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Get it in Writing

Probably the biggest complaint we have received, over the years that we have been in business, is a misunderstanding between the lender and the mortgagee. Our best advise is to always get everything in writing. Especially if you have a specific main concern(s). Verbal promises mean little.

Locking the Rate

When to lock the rate is a personal decision, but remember if you are tight on qualifying an unforeseen rate increase may stop you from qualifying for the loan. If you are comfortable with the current rate available and its monthly principal and interest payment, then locking the rate may make sense. On the other hand if you are willing to take a risk you can, in most cases, float the rate and lock at a later date. There are some lenders who offer "float down" options that lock the rate at application. If the lenders rate is lower at closing then you will get the lower rate. One last word on rate locks, if you do float and then decide to lock several weeks later, make sure to get a written confirmation of the interest rate that you will receive at closing. Get it in writing, via fax or drive to the lenders office and pick up a rate commitment in writing. The second biggest complaint that we have received over the years is a misunderstanding as to what the locked rate should have been. Due to the New TRID regulations closings may take longer and I suggest that you obtain a rate lock of 45 days if you will be locking the rate at application.

ARM Mortgages

We have provided margins, caps and indexes on our ARM1, ARM 5/1 and ARM 7/1 mortgage rate pages. What do these terms mean? The margin usually runs between 2.25 and 3.0 percent and is an add on factor to the "U. S. Treasury Security adjusted to a 1 year constant maturity" (TS) or LIBOR (LIB) 1 year Index. On the anniversary of the ARM the lender will take the current TS or LIB Index, rounded up to the nearest 1/8 of 1%, add the margin and establish the new rate. The annual cap may stop the adjustment below this figure. The caps, usually 2% annually and 6% lifetime, mean that the interest rate can not adjust up or down more than 2% with each adjustment and the lifetime cap means that the rate can never go higher than 6% above the initial interest rate given at closing. The index is usually the London Interbank Offered Rate (LIBOR)(LIB). Another index is the "U. S. Treasury Security adjusted to a 1 year constant maturity" (TS). This index is interpolated by the U. S. Treasury from the daily curve yield, this curve, which relates the yield on a security to its time to maturity. Most but not all ARMs' use one of these two indexes. Just one more word about ARM loans. They make a great deal of sense in certain cases. If you are buying a little more home than you can afford, but know your income will be increasing, than the initial lower rate of an ARM may be needed to help you qualify for the loan. Another case is when you know you will only be in the home for 3 years or less, then even in a worse case scenario your interest rate will most likely average at or below the rate that you could have had with a fixed rate loan.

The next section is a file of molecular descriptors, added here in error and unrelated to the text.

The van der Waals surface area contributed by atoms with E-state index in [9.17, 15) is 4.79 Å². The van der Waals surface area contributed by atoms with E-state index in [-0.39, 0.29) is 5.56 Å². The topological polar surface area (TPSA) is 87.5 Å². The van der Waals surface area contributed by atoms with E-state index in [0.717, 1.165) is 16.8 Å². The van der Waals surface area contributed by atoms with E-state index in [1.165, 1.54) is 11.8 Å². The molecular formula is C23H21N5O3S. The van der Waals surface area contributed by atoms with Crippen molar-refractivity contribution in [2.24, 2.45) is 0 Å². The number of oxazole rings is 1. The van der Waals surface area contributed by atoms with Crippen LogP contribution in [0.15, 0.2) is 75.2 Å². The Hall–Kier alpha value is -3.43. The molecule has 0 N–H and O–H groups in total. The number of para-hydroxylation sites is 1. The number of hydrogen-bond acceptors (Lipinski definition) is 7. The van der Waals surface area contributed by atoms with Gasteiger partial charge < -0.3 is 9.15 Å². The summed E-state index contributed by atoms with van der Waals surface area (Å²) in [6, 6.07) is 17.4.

The APR (Annual Percentage Rate) is a calculated figure required by "Regulation Z Truth in Lending". There is generally a lot of confusion among the public when it comes to APR's. To keep it simple, when a lender loans you money there are costs involved, for example, underwriting fees, points, pre-paid mortgage interest and several other fees. The lender has to calculate these costs into the loan. That means that because there are up front fees at closing these fees must be included into the calculation of the APR. Yes your mortgage payment is being calculated on your closing rate, the APR figure is higher because of the up-front costs to get the loan. I hope that helps make the APR a little clearer.

The tips and comments in this tip sheet are those solely of Residential Mortgage Consultants, Inc., and do not necessarily reflect the views of our lender base.

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